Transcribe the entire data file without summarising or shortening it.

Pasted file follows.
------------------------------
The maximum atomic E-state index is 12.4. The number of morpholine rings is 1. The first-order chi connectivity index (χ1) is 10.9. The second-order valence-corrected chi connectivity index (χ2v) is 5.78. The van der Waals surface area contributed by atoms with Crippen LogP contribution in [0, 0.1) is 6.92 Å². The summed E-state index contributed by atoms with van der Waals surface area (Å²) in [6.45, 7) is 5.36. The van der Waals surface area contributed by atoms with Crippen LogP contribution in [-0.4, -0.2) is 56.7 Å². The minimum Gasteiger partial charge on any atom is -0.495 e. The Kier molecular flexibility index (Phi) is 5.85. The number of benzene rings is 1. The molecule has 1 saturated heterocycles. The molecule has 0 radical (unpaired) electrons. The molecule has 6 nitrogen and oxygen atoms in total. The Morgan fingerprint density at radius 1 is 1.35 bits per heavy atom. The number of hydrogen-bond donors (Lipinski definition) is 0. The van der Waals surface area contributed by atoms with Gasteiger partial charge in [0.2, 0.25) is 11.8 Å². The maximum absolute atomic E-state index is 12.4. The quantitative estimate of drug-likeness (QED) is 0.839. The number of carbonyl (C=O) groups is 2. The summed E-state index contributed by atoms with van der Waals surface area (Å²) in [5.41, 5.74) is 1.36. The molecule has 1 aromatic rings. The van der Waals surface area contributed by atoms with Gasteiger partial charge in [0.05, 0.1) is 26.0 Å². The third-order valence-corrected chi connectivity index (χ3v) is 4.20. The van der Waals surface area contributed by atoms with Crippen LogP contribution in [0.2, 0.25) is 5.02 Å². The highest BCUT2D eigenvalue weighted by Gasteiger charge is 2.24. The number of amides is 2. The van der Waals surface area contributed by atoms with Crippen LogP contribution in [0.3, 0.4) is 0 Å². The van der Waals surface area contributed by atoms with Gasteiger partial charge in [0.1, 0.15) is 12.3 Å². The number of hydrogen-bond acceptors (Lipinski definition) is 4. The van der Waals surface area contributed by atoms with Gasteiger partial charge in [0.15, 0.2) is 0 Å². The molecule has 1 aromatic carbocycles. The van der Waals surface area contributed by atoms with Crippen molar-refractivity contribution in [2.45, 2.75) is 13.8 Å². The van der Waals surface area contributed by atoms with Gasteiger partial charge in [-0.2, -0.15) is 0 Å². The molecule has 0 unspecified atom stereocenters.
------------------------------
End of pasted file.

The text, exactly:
The maximum atomic E-state index is 12.4. The number of morpholine rings is 1. The first-order chi connectivity index (χ1) is 10.9. The second-order valence-corrected chi connectivity index (χ2v) is 5.78. The van der Waals surface area contributed by atoms with Crippen LogP contribution in [0, 0.1) is 6.92 Å². The summed E-state index contributed by atoms with van der Waals surface area (Å²) in [6.45, 7) is 5.36. The van der Waals surface area contributed by atoms with Crippen LogP contribution in [-0.4, -0.2) is 56.7 Å². The minimum Gasteiger partial charge on any atom is -0.495 e. The Kier molecular flexibility index (Phi) is 5.85. The number of benzene rings is 1. The molecule has 1 saturated heterocycles. The molecule has 0 radical (unpaired) electrons. The molecule has 6 nitrogen and oxygen atoms in total. The Morgan fingerprint density at radius 1 is 1.35 bits per heavy atom. The number of hydrogen-bond donors (Lipinski definition) is 0. The van der Waals surface area contributed by atoms with Gasteiger partial charge in [0.2, 0.25) is 11.8 Å². The maximum absolute atomic E-state index is 12.4. The quantitative estimate of drug-likeness (QED) is 0.839. The number of carbonyl (C=O) groups is 2. The summed E-state index contributed by atoms with van der Waals surface area (Å²) in [5.41, 5.74) is 1.36. The molecule has 1 aromatic rings. The van der Waals surface area contributed by atoms with Gasteiger partial charge in [0.05, 0.1) is 26.0 Å². The third-order valence-corrected chi connectivity index (χ3v) is 4.20. The van der Waals surface area contributed by atoms with Crippen LogP contribution in [0.2, 0.25) is 5.02 Å². The highest BCUT2D eigenvalue weighted by Gasteiger charge is 2.24. The number of amides is 2. The van der Waals surface area contributed by atoms with Crippen LogP contribution in [0.3, 0.4) is 0 Å². The van der Waals surface area contributed by atoms with Gasteiger partial charge in [0.1, 0.15) is 12.3 Å². The number of hydrogen-bond acceptors (Lipinski definition) is 4. The van der Waals surface area contributed by atoms with Gasteiger partial charge in [0.15, 0.2) is 0 Å². The molecule has 1 aromatic carbocycles. The van der Waals surface area contributed by atoms with Crippen molar-refractivity contribution in [2.45, 2.75) is 13.8 Å². The van der Waals surface area contributed by atoms with Gasteiger partial charge in [-0.2, -0.15) is 0 Å². The molecule has 0 unspecified atom stereocenters.